DVD: Mike Wallace Is Here (2019)

November 9, 2019 | By

Film: Very Good

Transfer:  Excellent

Extras: Good

Label:  Magnolia

Region: 1 (NTSC)

Released:  October 29, 2019

Genre:  Documentary / TV History

Synopsis: Frank portrait of pioneering investigating journalist and 60 Minutes icon Mike Wallace using a dizzying collage of rare clips, interviews, and unseen footage.

Special Features:  Deleted Scene (14:54).




The title of Avi Belkin’s highly entertaining documentary on 60 Minutes‘ most recognizable investigative journalist refers to the fear that could (and did) cascade across the face of a subject after they’ve been told the show’s blunt, persistent, no bullshit reporter was waiting outside with a camera crew for an unexpected interview.

Wallace was with 60 Minutes from its premiere episode in 1968 and remained part of the show’s core team for 40 years, retiring in 2008 after having interviewed an extraordinary variety of heads of state, artists in every discipline, mobsters, despots, religious ideologues, and everyman crusaders who risked everything to tell the truth of corruption, deception, and outrageous conduct.

Much of MWIH flows through his years as product pitchman, game show host, narrator and occasional actor before he finally nailed a steady gig as a fearless journalist. Wallace’s first attempt, Night Beat (1956-1957), died after just a year on the air, whereas the slightly longer-lived The Mike Wallace Interview (1957-60) gave him a full taste of the small screen persona he wanted to cultivate, and the quality of frank interviews he felt viewers should be seeing instead of fawning couch chats and puff pieces.

After 60 Minutes creator Don Hewitt asked Wallace to join him for the fledgling news show, the already in-sync pair benefited when Watergate broke, and Wallace’s snagged frank, confrontational interviews with former contacts within the Nixon administration. His investigative pieces benefited from heavy research and questions which sometimes revealed his own peculiar fixations with a person’s income, stature, public masks, and hidden vulnerabilities.

The politics and subterfuge within Watergate certainly resonates with present day viewers familiar with Donald Trump’s daily blast of tweets and news reports of his administration’s messy state destructive behaviour maneuvering, but with the exception of a closing section on Wallace’s own struggle with depression and frank on-camera admission to longtime series colleague Morley Safer, MWIH is an otherwise brilliant editorial exercise that flows through a mass of tantalizing interviews, barely glimpsed subjects, and flashes of material set in side-by-side split-screen panels – a greatest hits montage that will undoubtedly have viewers searching for complete interviews online.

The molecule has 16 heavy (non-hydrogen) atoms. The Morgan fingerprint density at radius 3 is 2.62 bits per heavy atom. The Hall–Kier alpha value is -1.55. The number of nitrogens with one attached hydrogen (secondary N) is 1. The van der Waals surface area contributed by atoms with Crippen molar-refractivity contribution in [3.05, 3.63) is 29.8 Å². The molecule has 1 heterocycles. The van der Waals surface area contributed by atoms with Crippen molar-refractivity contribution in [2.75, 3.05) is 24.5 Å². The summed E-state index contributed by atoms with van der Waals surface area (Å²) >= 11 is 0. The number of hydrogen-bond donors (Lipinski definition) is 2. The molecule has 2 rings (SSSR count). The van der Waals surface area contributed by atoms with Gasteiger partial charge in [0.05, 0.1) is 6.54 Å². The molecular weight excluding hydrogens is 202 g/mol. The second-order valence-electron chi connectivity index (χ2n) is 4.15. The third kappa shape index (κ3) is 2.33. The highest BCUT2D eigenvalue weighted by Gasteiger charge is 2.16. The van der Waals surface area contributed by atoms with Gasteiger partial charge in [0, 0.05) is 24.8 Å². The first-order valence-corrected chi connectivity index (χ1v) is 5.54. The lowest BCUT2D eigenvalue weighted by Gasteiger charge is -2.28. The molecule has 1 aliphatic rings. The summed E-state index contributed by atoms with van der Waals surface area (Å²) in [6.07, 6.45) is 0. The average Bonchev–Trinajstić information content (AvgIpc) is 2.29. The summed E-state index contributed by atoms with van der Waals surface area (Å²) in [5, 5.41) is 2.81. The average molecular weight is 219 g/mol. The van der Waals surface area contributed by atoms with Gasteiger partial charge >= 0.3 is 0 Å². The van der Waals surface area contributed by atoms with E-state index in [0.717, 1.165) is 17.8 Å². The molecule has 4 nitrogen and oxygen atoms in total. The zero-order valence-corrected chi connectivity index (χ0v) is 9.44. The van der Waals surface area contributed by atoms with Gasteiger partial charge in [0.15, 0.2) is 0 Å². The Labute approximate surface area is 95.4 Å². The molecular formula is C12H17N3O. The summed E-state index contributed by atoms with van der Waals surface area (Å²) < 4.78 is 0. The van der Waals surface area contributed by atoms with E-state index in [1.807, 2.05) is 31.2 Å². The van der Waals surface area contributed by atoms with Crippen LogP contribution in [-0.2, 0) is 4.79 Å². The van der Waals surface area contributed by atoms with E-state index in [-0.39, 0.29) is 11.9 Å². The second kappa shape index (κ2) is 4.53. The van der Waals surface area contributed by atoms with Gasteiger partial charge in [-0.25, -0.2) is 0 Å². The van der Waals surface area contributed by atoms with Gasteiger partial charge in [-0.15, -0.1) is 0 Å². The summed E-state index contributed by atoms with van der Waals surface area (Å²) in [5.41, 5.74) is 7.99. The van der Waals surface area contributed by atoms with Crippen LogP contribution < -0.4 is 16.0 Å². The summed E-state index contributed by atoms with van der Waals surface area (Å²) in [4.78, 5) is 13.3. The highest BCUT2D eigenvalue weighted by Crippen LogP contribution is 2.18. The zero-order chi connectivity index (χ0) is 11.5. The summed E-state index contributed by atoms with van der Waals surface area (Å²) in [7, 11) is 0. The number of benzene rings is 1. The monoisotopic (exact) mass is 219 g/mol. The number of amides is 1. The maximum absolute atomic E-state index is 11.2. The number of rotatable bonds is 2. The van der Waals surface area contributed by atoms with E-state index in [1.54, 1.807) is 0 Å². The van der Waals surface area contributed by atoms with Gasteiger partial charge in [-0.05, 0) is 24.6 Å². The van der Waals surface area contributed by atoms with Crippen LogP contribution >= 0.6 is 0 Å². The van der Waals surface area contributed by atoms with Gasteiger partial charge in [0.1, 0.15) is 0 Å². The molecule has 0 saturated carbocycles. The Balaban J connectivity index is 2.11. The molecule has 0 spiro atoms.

The doc is never dull – the wealth of archival footage and unseen alternate interview angles shot on film and video is extraordinary – but at 90 mins. Belkin’s jovial, nostalgic, and sometimes affecting ride feels too compacted. Perhaps the biggest challenge Belkin faced was in distilling myriad historic events in TV journalism, and noting its shift from a respected institution of truth and edification to money-making infotainment.

The question of whether Wallace is guilty of seeding the profession’s change from restrained interviewer to ‘prickish’ investigative journalist actually launches and closes the doc.

Self-confessed uber-fan and uber-prick Bill O’Reilly gets in Wallace’s face during a Q&A; the latter is no pushover, but there’s a sense Wallace is aware O’Reilly represents the worst manifestation of TV news and its star system, having built a profitable brand through a bullying persona that has no respect for any subject, and behaving like a loud-mouthed “columnist” who passes himself as the natural evolution of broadcast journalism.

There’s no sadness on his end, but perhaps what Wallace laments is the lack of the natural (and smart) dueling between interviewer and subject – the wordplay, the awkward silence, the extended reflections, and sharp quips that delighted Wallace, especially when he knew he wasn’t dealing with a pushover. The DVD’s lone deleted scene is a montage that leads up to Wallace’s piece with The Tonight Show‘s Johnny Carson, the titan of genial late night talk shows, seen puffing a cigarette, and weaving between quips and launching his own blunt self-assessments, giving Wallace a meaty response, but with a little bit of fresh blood.

After the early years in TV ,and very brief material on his childhood, family life, and sons (of whom Chris Wallace is a blunt figure on Fox news), the doc’s chapters – Watergate, the Vietnam War and General Westmoreland’s lawsuit, Iran’s Ayatollah Khomeini, Jeffrey Wigand vs. Big Tobacco – offer the longest segments in which Wallace is seen in action; interpolated are segments in which Wallace is grilled by 60 Minutes colleagues Morely Safer and Leslie Stahl.

And for all the blunt stabs, grinning, and dizzying mass of interviews curated in this taut chronology of his epic career, the words of playwright Arthur Miller on work, social commentary, and sense of fulfillment tenderize the veteran journalist because Miller’s words come from careful reflection, heart, and intelligence.

Magnolia’s U.S.-only DVD release features an excellent transfer, but the lack of significant special features is disappointing. Pity post-festival interviews with director Belkin, producer Peggy Drexler, or son Chris Wallace weren’t conducted and / or edited into a postscript, but MWIH is mandatory for fans of TV journalism and the history of TV as a whole.



© 2019 Mark R. Hasan





External References:
Editor’s Blog IMDB  — Composer Website
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Category: Blu-ray / DVD Film Review

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